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Gerard O’ConnellMay 13, 2019
Cardinal Konrad Krajewski, the papal almoner, visits the Hope and Peace Center for refugees near the Moria refugee camp on the Greek island of Lesbos May 8, 2019. (CNS photo/Vatican Media)Cardinal Konrad Krajewski, the papal almoner, visits the Hope and Peace Center for refugees near the Moria refugee camp on the Greek island of Lesbos May 8, 2019. (CNS photo/Vatican Media)

In what he described as a desperate gesture, Cardinal Konrad Krajewski, the pope’s almoner, climbed down a manhole last Saturday evening, May 11, to restore electric power to a building in Rome occupied by some 450 homeless people, including more than 100 children. They had been without electricity and hot water for almost a week.

The municipal electric company cut off the power supply because the occupants—who had lived in the state-owned property as squatters since 2013—had run up a substantial unpaid electric bill.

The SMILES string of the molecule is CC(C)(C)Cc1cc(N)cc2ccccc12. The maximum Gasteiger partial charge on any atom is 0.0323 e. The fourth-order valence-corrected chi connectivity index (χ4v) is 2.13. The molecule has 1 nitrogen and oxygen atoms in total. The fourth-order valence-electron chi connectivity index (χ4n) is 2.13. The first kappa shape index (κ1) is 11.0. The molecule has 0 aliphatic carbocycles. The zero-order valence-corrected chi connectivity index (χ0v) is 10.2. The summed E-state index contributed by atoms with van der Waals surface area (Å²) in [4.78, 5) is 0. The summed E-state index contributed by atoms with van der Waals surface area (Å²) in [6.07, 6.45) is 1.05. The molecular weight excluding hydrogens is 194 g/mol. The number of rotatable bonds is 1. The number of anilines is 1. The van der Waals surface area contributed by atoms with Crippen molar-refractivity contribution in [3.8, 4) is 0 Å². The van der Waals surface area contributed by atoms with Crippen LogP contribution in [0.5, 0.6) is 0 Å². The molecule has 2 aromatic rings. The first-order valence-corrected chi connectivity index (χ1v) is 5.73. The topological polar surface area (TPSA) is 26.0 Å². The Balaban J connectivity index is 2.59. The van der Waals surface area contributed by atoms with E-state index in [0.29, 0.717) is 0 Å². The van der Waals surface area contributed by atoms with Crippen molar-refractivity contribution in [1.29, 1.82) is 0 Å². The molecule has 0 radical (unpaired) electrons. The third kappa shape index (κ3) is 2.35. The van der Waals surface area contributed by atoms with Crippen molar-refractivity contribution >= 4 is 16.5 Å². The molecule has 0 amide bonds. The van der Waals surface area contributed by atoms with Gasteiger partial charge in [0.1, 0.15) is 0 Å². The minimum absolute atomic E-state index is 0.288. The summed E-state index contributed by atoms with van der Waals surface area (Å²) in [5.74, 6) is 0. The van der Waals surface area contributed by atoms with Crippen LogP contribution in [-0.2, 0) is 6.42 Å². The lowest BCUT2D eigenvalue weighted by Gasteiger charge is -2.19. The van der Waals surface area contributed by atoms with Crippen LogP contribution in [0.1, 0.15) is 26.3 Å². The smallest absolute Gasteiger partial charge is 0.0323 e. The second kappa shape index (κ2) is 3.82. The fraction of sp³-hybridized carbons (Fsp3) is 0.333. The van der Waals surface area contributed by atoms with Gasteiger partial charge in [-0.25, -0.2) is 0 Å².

Asked if it was true that he personally lifted the manhole cover and climbed down to reconnect the building to the power main, Cardinal Krajewski told the newspaper, Corriere della Sera: “It was a special situation. Desperate. I repeat, I assume all the responsibility."

By reconnecting the building to the power supply and breaking the seals that prevented the building from having power, the papal almoner broke the law. But he was unrepentant, as the Vatican daily, L’Osservatore Romano, made clear this afternoon, noting, “It was a gesture of humanity carried out with an awareness of the possible consequences that he could face, in the conviction that it was necessary to do so for the good of these people.”

“If a fine should arrive, I will pay it,” the paper quoted him as saying.

By reconnecting the building to the power supply and breaking the seals that prevented the building from having power, the papal almoner broke the law. But he was unrepentant.